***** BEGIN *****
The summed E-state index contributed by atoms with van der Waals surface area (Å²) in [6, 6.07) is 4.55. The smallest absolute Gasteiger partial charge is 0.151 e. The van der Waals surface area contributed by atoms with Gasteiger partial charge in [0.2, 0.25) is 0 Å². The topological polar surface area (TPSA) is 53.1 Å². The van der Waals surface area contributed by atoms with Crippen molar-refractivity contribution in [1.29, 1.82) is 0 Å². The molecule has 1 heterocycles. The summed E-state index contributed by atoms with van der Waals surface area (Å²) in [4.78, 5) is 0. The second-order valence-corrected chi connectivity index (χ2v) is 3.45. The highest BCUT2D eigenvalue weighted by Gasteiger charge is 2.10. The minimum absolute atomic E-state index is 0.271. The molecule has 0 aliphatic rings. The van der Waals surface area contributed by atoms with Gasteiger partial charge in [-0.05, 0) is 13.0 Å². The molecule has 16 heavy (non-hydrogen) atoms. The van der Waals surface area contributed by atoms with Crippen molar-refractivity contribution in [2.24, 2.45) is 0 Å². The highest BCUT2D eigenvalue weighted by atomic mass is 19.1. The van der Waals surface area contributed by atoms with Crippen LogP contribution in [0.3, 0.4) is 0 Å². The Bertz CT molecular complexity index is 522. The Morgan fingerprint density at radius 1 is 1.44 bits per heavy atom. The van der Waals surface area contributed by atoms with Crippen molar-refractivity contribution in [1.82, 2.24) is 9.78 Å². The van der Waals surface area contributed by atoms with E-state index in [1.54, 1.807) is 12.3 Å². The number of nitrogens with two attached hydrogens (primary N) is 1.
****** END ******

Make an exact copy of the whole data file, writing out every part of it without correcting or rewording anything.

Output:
The summed E-state index contributed by atoms with van der Waals surface area (Å²) in [6, 6.07) is 4.55. The smallest absolute Gasteiger partial charge is 0.151 e. The van der Waals surface area contributed by atoms with Gasteiger partial charge in [0.2, 0.25) is 0 Å². The topological polar surface area (TPSA) is 53.1 Å². The van der Waals surface area contributed by atoms with Crippen molar-refractivity contribution in [1.29, 1.82) is 0 Å². The molecule has 1 heterocycles. The summed E-state index contributed by atoms with van der Waals surface area (Å²) in [4.78, 5) is 0. The second-order valence-corrected chi connectivity index (χ2v) is 3.45. The highest BCUT2D eigenvalue weighted by Gasteiger charge is 2.10. The minimum absolute atomic E-state index is 0.271. The molecule has 0 aliphatic rings. The van der Waals surface area contributed by atoms with Gasteiger partial charge in [-0.05, 0) is 13.0 Å². The molecule has 16 heavy (non-hydrogen) atoms. The van der Waals surface area contributed by atoms with Crippen molar-refractivity contribution in [2.24, 2.45) is 0 Å². The highest BCUT2D eigenvalue weighted by atomic mass is 19.1. The van der Waals surface area contributed by atoms with Crippen LogP contribution in [0.3, 0.4) is 0 Å². The Bertz CT molecular complexity index is 522. The Morgan fingerprint density at radius 1 is 1.44 bits per heavy atom. The van der Waals surface area contributed by atoms with Crippen molar-refractivity contribution in [1.82, 2.24) is 9.78 Å². The van der Waals surface area contributed by atoms with E-state index in [1.54, 1.807) is 12.3 Å². The number of nitrogens with two attached hydrogens (primary N) is 1.